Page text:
If you live within the jurisdiction of the Nebraska Humane Society (Douglas and Sarpy counties), the deadline for pet licensing is fast approaching. For those of you in other locales, please check to see what local ordinances pertain to you and your beloved pet, who I shall temporarily dub “Toga”.
In many municipalities, people are legally required to license their pets. While this may seem like an overreaching governmental money grab, it is, in fact, a public health measure. Usually, pets are required to have a valid rabies vaccination in order to be licensed; that would only add unnecessary paperwork if the goal was purely economic. The fee you are charged (ideally) helps fund the Animal Control services for your area. They, in turn, help keep strays (living and dead) off the streets and administer the rabies control program. And rabies is what it is all about.
Rabies is a public health issue because it transmissible to humans and (according to merckvetmanual.com) has the highest case fatality of any infectious disease. You would be more likely to survive Ebola than a full-blown case of rabies. The disease is a threat in real life, not just in storybooks like Old Yeller.
Rabies is a virus that is spread through contact with the saliva of an infected animal, most commonly via a bite wound. According to the CDC (cdc.gov) there have been a few documented cases where transmission occurred by contamination of mucous membranes, aerosol, and organ transplants. According to Wikipedia, it is possible (although it seems unlikely) that rabies could be sexually transmitted. There have not (as yet) been any well documented cases of aerosol transmission from a bat cave (the documented aerosol case actually involved a worker in a research lab). There have been many cases of people not being aware of bat bites, so (according to Merckvetmanual.com, as is much of the following actual factual information – the speculations and various asides are, of course, my own.) direct contact with bats should be considered a risk exposure to the virus. I’m not sure how that relates to Batman, who seems to have spent years in the company of bats without displaying any neurological signs, behavior changes, or unusual aggression…or has he?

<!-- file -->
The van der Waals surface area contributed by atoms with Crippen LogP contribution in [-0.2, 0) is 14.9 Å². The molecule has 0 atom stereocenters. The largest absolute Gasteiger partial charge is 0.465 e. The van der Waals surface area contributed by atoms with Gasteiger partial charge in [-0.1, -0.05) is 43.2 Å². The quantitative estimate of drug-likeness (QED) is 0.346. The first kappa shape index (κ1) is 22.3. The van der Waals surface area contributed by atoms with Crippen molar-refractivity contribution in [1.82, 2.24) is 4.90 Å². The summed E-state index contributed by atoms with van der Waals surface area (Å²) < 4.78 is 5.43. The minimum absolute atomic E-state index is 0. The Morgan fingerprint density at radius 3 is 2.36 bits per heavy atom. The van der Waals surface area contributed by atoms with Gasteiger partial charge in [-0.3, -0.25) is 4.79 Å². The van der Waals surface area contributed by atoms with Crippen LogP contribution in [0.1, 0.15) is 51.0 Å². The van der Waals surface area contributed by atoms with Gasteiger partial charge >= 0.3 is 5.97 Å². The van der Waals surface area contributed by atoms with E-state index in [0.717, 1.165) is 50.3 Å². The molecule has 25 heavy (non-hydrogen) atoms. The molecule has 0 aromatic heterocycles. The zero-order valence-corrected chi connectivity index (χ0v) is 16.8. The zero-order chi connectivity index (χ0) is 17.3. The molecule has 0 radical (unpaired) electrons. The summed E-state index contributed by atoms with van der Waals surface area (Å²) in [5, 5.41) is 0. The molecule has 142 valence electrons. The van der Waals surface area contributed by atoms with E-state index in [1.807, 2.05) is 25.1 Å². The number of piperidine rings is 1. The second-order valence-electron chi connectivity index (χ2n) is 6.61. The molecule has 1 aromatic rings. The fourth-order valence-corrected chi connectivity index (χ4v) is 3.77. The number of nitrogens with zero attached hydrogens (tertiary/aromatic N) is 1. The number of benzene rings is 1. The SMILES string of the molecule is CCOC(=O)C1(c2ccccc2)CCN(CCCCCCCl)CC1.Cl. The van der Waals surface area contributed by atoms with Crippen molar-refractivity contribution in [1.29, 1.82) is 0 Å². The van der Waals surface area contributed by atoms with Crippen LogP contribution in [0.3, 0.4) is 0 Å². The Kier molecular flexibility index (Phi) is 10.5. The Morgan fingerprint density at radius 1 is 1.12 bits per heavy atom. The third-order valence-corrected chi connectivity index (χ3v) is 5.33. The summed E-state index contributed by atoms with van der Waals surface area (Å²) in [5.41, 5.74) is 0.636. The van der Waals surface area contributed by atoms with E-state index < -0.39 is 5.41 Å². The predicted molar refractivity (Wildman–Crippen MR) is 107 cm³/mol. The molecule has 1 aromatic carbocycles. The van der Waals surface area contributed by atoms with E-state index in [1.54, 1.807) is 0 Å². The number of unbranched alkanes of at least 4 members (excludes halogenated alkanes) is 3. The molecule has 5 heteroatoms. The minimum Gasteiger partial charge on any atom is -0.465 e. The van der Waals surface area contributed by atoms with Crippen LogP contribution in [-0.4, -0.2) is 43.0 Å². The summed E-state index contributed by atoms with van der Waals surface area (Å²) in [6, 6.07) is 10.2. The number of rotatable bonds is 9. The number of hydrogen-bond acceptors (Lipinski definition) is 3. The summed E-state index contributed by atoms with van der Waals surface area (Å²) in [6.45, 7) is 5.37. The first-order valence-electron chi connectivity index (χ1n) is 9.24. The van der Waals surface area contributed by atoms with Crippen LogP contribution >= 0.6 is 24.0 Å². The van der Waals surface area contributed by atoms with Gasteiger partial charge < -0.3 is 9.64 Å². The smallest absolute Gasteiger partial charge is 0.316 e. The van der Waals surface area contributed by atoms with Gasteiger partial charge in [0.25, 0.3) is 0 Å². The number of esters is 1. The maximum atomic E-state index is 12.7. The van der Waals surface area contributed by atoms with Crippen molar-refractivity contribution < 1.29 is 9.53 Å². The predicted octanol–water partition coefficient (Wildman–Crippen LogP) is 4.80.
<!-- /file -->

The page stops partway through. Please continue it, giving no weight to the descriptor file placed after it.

While all mammals (including humans) are susceptible to the rabies virus, it is most often found in wild carnivores and bats. In different areas, different species serve as reservoirs and they have different strains of the virus. In North America, skunks, raccoons and fox rabies have separate but sometimes overlapping territories, while bat rabies in insectivorous bats is found throughout the Americas and Europe. Vampire bats spread the disease in Latin America. Eastern Europe is home to raccoon dogs (yes, you read that right. A raccoon dog is a small wild canid that has a dark mask, but not the striped tail like a raccoon or Davy Crockett’s hat. It’s also the only member of the canid family that hibernates, per a-z-animals.com). In Brazil there are marmosets. China has ferret badgers (another animal that appears to be not as horrifying as its hybrid name implies). There are jackals in parts of Africa, wolves in Northern Europe and different species of mongooses (mongeese?) in the Caribbean, southern Africa, and parts of Asia. All of these creatures are responsible for transmitting rabies. Now I feel bad for the raccoon dogs and ferret badgers. You had probably never heard of them before now, and your first introduction is “stay away from these rabies carriers”. Feel free to look them up on YouTube and say “awww, how adorable”, just stay away from them in real life.
When it comes to spreading rabies to people, however, the main culprit is none other than the domestic dog. According to the World Health Organization (who.int), transmission of rabies to humans is almost always (up to 99% of the time) from dogs. The vast majority of human cases (95%) occur in Asia and Africa, and the result is tens of thousands of deaths every year. In the Americas, thanks to vaccinations, there are only a few cases, mostly due to bats.
Per merckvetmanual.com, when the virus-laden saliva is introduced to tissue (most likely via a bite wound), the rabies virus remains at the site for a variable period of time. Then it starts traveling up the peripheral nerves to the spinal cord and onward to the brain. Then it travels down nerves to the salivary glands, all the better to be transmitted to the next unwary victim, especially after the virus causes behavioral changes in its host. A pet that is normally quite docile can become aggressive and trap people in a Ford Pinto. Wild animals may not run away from people like they normally would. Animals that tend to be nocturnal may come out in broad daylight, instead of waiting for nightfall. An animal with rabies may also display the classic signs of aggression, increased salivation, inability to swallow and fear of water. Then, as the disease progresses, muscular incoordination and seizures commonly occur, followed by progressive paralysis and death.